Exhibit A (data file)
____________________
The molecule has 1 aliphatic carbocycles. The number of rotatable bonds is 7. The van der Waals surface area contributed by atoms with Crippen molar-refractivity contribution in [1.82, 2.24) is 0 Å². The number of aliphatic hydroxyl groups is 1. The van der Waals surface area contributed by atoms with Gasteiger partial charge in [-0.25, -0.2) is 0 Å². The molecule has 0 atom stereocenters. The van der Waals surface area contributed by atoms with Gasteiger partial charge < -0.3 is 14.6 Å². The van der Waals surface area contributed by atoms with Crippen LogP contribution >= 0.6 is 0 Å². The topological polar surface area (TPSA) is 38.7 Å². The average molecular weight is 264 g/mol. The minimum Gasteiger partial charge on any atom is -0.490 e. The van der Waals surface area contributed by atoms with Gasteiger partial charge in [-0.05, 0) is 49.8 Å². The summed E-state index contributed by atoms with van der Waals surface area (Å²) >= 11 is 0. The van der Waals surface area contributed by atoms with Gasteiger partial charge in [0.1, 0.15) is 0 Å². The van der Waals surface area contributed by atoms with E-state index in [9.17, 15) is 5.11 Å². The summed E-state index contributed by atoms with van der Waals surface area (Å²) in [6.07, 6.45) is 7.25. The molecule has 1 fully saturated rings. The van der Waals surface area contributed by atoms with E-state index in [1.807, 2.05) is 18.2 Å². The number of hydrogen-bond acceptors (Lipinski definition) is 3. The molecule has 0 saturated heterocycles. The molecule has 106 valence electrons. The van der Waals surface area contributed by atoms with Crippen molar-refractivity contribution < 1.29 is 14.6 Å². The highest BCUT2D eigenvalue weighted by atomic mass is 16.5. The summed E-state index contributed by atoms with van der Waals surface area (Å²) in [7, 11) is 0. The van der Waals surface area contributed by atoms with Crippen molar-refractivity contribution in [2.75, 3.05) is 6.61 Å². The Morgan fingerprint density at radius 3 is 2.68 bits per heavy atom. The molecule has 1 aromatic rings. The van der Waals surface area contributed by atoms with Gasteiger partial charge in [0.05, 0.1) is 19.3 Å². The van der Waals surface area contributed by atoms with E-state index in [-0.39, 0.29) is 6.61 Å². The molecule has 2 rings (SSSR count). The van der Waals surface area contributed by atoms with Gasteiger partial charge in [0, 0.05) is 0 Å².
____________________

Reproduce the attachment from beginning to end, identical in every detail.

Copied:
The molecule has 1 aliphatic carbocycles. The number of rotatable bonds is 7. The van der Waals surface area contributed by atoms with Crippen molar-refractivity contribution in [1.82, 2.24) is 0 Å². The number of aliphatic hydroxyl groups is 1. The van der Waals surface area contributed by atoms with Gasteiger partial charge in [-0.25, -0.2) is 0 Å². The molecule has 0 atom stereocenters. The van der Waals surface area contributed by atoms with Gasteiger partial charge < -0.3 is 14.6 Å². The van der Waals surface area contributed by atoms with Crippen LogP contribution >= 0.6 is 0 Å². The topological polar surface area (TPSA) is 38.7 Å². The average molecular weight is 264 g/mol. The minimum Gasteiger partial charge on any atom is -0.490 e. The van der Waals surface area contributed by atoms with Gasteiger partial charge in [-0.05, 0) is 49.8 Å². The summed E-state index contributed by atoms with van der Waals surface area (Å²) >= 11 is 0. The van der Waals surface area contributed by atoms with Gasteiger partial charge in [0.1, 0.15) is 0 Å². The van der Waals surface area contributed by atoms with E-state index in [9.17, 15) is 5.11 Å². The summed E-state index contributed by atoms with van der Waals surface area (Å²) in [6.07, 6.45) is 7.25. The molecule has 1 fully saturated rings. The van der Waals surface area contributed by atoms with E-state index in [1.807, 2.05) is 18.2 Å². The number of hydrogen-bond acceptors (Lipinski definition) is 3. The molecule has 0 saturated heterocycles. The molecule has 106 valence electrons. The van der Waals surface area contributed by atoms with Crippen molar-refractivity contribution < 1.29 is 14.6 Å². The highest BCUT2D eigenvalue weighted by atomic mass is 16.5. The summed E-state index contributed by atoms with van der Waals surface area (Å²) in [7, 11) is 0. The van der Waals surface area contributed by atoms with Crippen molar-refractivity contribution in [2.75, 3.05) is 6.61 Å². The Morgan fingerprint density at radius 3 is 2.68 bits per heavy atom. The molecule has 1 aromatic rings. The van der Waals surface area contributed by atoms with Gasteiger partial charge in [0.05, 0.1) is 19.3 Å². The van der Waals surface area contributed by atoms with E-state index in [-0.39, 0.29) is 6.61 Å². The molecule has 2 rings (SSSR count). The van der Waals surface area contributed by atoms with Gasteiger partial charge in [0, 0.05) is 0 Å².